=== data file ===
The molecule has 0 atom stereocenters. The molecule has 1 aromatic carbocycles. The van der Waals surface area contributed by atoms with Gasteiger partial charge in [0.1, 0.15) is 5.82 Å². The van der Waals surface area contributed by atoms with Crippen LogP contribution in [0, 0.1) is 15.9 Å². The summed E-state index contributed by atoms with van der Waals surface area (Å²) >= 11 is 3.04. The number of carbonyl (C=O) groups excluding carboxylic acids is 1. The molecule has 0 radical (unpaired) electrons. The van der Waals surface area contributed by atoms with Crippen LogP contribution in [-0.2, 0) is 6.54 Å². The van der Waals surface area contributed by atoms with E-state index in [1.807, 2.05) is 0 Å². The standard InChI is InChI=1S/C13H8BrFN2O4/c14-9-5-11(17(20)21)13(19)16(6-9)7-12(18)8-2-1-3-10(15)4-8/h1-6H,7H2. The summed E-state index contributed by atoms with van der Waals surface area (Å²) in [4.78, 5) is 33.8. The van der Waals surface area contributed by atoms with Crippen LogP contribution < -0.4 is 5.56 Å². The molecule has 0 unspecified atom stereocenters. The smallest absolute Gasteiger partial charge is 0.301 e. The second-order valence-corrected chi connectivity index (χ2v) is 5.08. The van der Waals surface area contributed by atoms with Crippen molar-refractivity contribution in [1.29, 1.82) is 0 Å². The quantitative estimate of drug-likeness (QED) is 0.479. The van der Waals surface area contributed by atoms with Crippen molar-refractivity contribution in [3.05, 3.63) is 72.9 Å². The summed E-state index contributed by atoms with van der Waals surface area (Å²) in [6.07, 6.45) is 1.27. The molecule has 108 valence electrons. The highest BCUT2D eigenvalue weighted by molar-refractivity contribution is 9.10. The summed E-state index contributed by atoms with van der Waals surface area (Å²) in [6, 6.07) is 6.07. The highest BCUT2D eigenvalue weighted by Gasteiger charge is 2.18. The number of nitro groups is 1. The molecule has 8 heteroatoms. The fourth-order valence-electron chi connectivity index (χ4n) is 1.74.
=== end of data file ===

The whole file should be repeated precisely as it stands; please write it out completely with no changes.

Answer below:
The molecule has 0 atom stereocenters. The molecule has 1 aromatic carbocycles. The van der Waals surface area contributed by atoms with Gasteiger partial charge in [0.1, 0.15) is 5.82 Å². The van der Waals surface area contributed by atoms with Crippen LogP contribution in [0, 0.1) is 15.9 Å². The summed E-state index contributed by atoms with van der Waals surface area (Å²) >= 11 is 3.04. The number of carbonyl (C=O) groups excluding carboxylic acids is 1. The molecule has 0 radical (unpaired) electrons. The van der Waals surface area contributed by atoms with Crippen LogP contribution in [-0.2, 0) is 6.54 Å². The van der Waals surface area contributed by atoms with E-state index in [1.807, 2.05) is 0 Å². The standard InChI is InChI=1S/C13H8BrFN2O4/c14-9-5-11(17(20)21)13(19)16(6-9)7-12(18)8-2-1-3-10(15)4-8/h1-6H,7H2. The summed E-state index contributed by atoms with van der Waals surface area (Å²) in [4.78, 5) is 33.8. The van der Waals surface area contributed by atoms with Crippen LogP contribution < -0.4 is 5.56 Å². The molecule has 0 unspecified atom stereocenters. The smallest absolute Gasteiger partial charge is 0.301 e. The second-order valence-corrected chi connectivity index (χ2v) is 5.08. The van der Waals surface area contributed by atoms with Crippen molar-refractivity contribution in [1.29, 1.82) is 0 Å². The quantitative estimate of drug-likeness (QED) is 0.479. The van der Waals surface area contributed by atoms with Crippen molar-refractivity contribution in [3.05, 3.63) is 72.9 Å². The summed E-state index contributed by atoms with van der Waals surface area (Å²) in [6.07, 6.45) is 1.27. The molecule has 108 valence electrons. The highest BCUT2D eigenvalue weighted by molar-refractivity contribution is 9.10. The summed E-state index contributed by atoms with van der Waals surface area (Å²) in [6, 6.07) is 6.07. The highest BCUT2D eigenvalue weighted by Gasteiger charge is 2.18. The number of nitro groups is 1. The molecule has 8 heteroatoms. The fourth-order valence-electron chi connectivity index (χ4n) is 1.74.